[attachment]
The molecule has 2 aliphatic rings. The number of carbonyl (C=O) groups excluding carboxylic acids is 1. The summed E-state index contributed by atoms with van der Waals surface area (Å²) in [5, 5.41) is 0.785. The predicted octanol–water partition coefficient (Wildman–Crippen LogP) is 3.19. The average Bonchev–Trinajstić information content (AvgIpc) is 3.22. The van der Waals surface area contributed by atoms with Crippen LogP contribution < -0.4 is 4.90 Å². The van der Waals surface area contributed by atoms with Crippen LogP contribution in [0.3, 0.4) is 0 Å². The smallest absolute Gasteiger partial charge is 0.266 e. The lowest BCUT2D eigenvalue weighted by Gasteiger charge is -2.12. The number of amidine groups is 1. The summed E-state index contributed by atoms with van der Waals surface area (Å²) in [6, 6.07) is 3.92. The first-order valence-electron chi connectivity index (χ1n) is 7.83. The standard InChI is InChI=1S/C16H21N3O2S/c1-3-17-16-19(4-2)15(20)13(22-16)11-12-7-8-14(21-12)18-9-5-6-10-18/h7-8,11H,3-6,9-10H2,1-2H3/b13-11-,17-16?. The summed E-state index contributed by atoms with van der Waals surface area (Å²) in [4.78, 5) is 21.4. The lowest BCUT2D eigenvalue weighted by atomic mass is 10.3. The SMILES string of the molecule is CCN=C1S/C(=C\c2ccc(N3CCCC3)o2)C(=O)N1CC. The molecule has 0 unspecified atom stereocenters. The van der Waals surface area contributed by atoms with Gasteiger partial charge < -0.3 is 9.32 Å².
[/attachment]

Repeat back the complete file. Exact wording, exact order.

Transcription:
The molecule has 2 aliphatic rings. The number of carbonyl (C=O) groups excluding carboxylic acids is 1. The summed E-state index contributed by atoms with van der Waals surface area (Å²) in [5, 5.41) is 0.785. The predicted octanol–water partition coefficient (Wildman–Crippen LogP) is 3.19. The average Bonchev–Trinajstić information content (AvgIpc) is 3.22. The van der Waals surface area contributed by atoms with Crippen LogP contribution < -0.4 is 4.90 Å². The van der Waals surface area contributed by atoms with Crippen LogP contribution in [0.3, 0.4) is 0 Å². The smallest absolute Gasteiger partial charge is 0.266 e. The lowest BCUT2D eigenvalue weighted by Gasteiger charge is -2.12. The number of amidine groups is 1. The summed E-state index contributed by atoms with van der Waals surface area (Å²) in [6, 6.07) is 3.92. The first-order valence-electron chi connectivity index (χ1n) is 7.83. The standard InChI is InChI=1S/C16H21N3O2S/c1-3-17-16-19(4-2)15(20)13(22-16)11-12-7-8-14(21-12)18-9-5-6-10-18/h7-8,11H,3-6,9-10H2,1-2H3/b13-11-,17-16?. The summed E-state index contributed by atoms with van der Waals surface area (Å²) in [4.78, 5) is 21.4. The lowest BCUT2D eigenvalue weighted by atomic mass is 10.3. The SMILES string of the molecule is CCN=C1S/C(=C\c2ccc(N3CCCC3)o2)C(=O)N1CC. The molecule has 0 unspecified atom stereocenters. The van der Waals surface area contributed by atoms with Gasteiger partial charge < -0.3 is 9.32 Å².